Directed by Matt Reeves
All of that changes one day when they run across a group of humans led by Malcolm. It turns out that a small group of human survivors have lived through the virus that wiped out mankind and now they are living in the remains of San Francisco. Malcolm and the other humans have ventured into the apes’ territory in an attempt to restart power to the city from a hydroelectric dam.
Needless to say, the apes want nothing to do with the humans. In fact, Koba wants to wipe them out entirely. And the humans are fearful of the talking apes as well. Thus Caesar and Malcolm find themselves in a delicate balance between the two civilizations that could tip into all-out war.
“Dawn of the Planet of the Apes” is rated PG-13 for intense sequences of sci-fi violence and action, and brief strong language.
As you would expect, the MVPs of the film are Andy Serkis and Weta. The ape animation is absolutely stunning. While the previous film had a few spotty CG moments, this CG is completely convincing. You often think you’re watching a real talking ape. To hammer home the quality animation, the opening scene starts out with an extreme close-up in which you see every hair and detail on Caesar’s face. But the animation would be nothing without Serkis’ performance. He continues to bring heart and soul to the character. You see how he’s changed since the first film as a leader, a father, and a husband. You feel his anger and fear of the humans. Serkis does a fantastic job bringing depth and emotion to this CG character.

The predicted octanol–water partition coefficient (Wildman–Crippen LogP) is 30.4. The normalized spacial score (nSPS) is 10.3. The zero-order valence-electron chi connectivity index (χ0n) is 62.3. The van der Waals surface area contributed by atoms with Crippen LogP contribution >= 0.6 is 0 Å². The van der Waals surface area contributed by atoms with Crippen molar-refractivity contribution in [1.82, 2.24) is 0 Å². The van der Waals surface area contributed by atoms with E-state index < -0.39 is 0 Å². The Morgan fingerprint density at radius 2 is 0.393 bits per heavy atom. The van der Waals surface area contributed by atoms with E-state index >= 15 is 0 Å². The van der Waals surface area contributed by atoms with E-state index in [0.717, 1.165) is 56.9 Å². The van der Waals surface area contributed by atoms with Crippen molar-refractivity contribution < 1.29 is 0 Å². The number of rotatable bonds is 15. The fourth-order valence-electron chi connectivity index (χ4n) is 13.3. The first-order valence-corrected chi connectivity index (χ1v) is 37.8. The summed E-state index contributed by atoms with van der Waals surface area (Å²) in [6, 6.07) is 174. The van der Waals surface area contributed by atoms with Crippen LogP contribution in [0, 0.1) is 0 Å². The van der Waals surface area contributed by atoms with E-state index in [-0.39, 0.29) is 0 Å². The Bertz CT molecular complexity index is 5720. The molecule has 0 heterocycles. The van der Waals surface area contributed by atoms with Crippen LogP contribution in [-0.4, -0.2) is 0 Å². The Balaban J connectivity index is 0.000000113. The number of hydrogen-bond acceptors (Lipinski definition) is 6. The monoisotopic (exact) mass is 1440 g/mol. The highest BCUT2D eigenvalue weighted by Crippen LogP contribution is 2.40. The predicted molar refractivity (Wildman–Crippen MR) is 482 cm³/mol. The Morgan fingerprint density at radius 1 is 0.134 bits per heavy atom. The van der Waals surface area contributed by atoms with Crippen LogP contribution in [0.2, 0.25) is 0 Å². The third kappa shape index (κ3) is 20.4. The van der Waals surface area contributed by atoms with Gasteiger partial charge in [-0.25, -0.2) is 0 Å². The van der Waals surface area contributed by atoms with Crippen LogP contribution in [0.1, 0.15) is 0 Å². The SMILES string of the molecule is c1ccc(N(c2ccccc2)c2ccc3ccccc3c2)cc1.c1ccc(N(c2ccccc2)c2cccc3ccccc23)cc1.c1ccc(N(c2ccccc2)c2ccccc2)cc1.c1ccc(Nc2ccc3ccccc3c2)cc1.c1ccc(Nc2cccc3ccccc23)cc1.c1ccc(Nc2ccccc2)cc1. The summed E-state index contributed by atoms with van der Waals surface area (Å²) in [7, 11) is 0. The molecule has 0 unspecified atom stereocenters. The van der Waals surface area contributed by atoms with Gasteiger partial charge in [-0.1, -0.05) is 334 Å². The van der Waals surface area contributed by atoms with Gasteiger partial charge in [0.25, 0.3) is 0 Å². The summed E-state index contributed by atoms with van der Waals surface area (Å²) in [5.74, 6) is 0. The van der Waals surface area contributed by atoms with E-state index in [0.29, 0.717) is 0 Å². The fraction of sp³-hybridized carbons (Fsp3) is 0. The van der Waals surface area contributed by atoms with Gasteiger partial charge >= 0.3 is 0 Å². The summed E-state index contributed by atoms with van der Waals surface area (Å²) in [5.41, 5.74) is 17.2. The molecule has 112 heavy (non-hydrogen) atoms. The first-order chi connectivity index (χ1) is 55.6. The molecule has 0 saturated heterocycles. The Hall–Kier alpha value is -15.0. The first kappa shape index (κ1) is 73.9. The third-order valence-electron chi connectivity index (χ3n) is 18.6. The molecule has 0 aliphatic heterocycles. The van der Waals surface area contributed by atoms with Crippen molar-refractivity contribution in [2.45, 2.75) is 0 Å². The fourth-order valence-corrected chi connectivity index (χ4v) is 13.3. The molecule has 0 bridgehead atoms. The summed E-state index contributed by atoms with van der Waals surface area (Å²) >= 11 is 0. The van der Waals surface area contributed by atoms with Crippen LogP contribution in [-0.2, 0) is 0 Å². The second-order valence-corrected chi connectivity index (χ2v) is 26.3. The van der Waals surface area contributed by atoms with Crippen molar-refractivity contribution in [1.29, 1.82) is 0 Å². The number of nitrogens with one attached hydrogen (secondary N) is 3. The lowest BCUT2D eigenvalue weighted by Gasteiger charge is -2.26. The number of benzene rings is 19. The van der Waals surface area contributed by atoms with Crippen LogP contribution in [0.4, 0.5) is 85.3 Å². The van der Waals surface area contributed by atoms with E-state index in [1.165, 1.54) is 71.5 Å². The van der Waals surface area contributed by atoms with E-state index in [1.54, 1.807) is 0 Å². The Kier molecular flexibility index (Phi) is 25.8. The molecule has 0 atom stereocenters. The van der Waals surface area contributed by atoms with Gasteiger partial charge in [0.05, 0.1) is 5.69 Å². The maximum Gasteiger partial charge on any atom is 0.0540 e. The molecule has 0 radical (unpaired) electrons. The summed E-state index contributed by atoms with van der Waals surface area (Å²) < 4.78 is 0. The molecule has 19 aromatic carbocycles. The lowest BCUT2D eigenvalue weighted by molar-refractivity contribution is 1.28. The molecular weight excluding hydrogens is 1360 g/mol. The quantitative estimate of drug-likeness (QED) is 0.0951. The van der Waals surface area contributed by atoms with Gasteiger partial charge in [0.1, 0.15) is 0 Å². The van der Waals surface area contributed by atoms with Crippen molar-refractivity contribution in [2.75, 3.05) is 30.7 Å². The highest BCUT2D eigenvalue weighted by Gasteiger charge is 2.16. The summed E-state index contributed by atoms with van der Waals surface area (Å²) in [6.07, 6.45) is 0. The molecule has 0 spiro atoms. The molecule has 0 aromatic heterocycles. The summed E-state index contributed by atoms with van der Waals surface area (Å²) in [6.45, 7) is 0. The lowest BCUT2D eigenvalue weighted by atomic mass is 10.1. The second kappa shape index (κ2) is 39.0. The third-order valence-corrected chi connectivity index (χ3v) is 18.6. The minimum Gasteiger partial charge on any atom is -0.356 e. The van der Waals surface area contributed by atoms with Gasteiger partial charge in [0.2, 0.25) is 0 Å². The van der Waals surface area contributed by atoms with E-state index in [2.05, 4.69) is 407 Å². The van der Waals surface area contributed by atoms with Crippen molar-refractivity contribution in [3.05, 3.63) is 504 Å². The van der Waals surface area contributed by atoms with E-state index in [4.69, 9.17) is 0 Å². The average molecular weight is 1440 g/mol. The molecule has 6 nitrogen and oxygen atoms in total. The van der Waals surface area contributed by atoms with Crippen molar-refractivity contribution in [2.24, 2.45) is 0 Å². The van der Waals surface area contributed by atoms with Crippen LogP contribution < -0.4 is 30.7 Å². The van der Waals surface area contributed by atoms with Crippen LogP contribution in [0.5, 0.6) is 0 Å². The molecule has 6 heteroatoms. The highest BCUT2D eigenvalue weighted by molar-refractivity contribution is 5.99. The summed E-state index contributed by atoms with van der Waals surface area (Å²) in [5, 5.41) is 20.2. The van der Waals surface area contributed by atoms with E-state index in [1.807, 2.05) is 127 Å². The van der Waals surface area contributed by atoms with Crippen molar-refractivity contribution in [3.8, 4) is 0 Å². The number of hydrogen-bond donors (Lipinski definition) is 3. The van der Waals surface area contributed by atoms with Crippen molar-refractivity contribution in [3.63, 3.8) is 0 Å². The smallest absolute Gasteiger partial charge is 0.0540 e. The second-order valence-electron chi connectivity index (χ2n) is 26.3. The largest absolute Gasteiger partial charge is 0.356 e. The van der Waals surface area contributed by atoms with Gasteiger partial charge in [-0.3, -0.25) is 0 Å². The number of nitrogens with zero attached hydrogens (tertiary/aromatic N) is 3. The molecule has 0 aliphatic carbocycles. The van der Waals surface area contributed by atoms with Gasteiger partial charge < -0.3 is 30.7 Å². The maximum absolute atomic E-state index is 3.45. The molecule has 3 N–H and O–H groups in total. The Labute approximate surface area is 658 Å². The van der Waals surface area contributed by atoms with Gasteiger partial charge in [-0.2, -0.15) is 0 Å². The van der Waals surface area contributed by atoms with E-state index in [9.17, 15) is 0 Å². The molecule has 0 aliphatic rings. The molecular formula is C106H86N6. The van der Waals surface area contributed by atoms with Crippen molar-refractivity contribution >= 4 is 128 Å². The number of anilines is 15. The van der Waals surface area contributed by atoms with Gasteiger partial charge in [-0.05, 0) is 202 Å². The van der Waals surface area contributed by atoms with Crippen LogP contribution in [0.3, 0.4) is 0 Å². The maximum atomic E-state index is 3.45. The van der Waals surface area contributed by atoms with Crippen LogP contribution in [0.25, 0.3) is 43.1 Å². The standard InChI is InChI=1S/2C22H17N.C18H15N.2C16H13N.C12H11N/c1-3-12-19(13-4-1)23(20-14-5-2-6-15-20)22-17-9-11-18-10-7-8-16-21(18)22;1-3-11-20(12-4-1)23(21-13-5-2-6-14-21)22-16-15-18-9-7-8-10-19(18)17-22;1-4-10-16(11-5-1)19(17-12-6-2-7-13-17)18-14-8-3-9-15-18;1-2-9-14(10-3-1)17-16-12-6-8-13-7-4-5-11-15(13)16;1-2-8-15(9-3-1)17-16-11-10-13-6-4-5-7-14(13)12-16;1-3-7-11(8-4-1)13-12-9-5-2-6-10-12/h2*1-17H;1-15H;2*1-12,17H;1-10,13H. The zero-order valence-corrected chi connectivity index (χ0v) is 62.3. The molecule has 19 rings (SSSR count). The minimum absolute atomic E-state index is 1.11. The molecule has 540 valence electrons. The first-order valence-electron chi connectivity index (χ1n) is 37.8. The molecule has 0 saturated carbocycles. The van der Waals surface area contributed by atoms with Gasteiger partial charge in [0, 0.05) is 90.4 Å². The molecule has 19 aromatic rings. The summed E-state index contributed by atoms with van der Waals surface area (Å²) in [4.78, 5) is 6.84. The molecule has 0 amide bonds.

While Serkis has been getting much of the praise, Toby Kebbell deserves equal praise in his role as Koba. He’s easily one of the best movie villains to appear on screen in a long time. He’s sympathetic, yet he’s clearly in the wrong. He starts out as a friend, but his old feelings of hatred towards the humans twist him into a killer. And if you thought Darth Vader or the Joker were scary, you’ve never seen a one-eyed ape on horseback with two machine guns blazing. That, my friend, is scary. Kebbell gives a complex performance that is every bit as impressive as Serkis’.
While the humans all have good performances, it’s really the apes that steal the show. That being said, Gary Oldman stands out as Dreyfus. I kept expecting them to make him a cartoon villain that hates the apes, but I have to say that every decision his character makes is one that you or I might make if placed in the same situation. He’s no villain. But he’s not in the film as much as you might expect.
If you’re a fan of the original “Planet of the Apes” series, you’ll like all of the ways that they continue to nod to those films. Michael Giacchino’s score is quite impressive and has numerous cues from the old music. As soon as you hear bongo drums, you’re transported back to the ’60s and ’70s. We also see the apes with guns on horseback parading through the post-apocalyptic ruins of cities. It’s quite a bit of fun for old fans while being something entire new to young fans.
What Didn’t Work:
I also saw this film in 3D and it really wasn’t noticeable until the finale when there is a major battle on top of a tower. The 3D helps emphasize the height they are at and the jeopardy the characters are in, but beside that, I’m not sure it’s worth the extra expense.
The Bottom Line: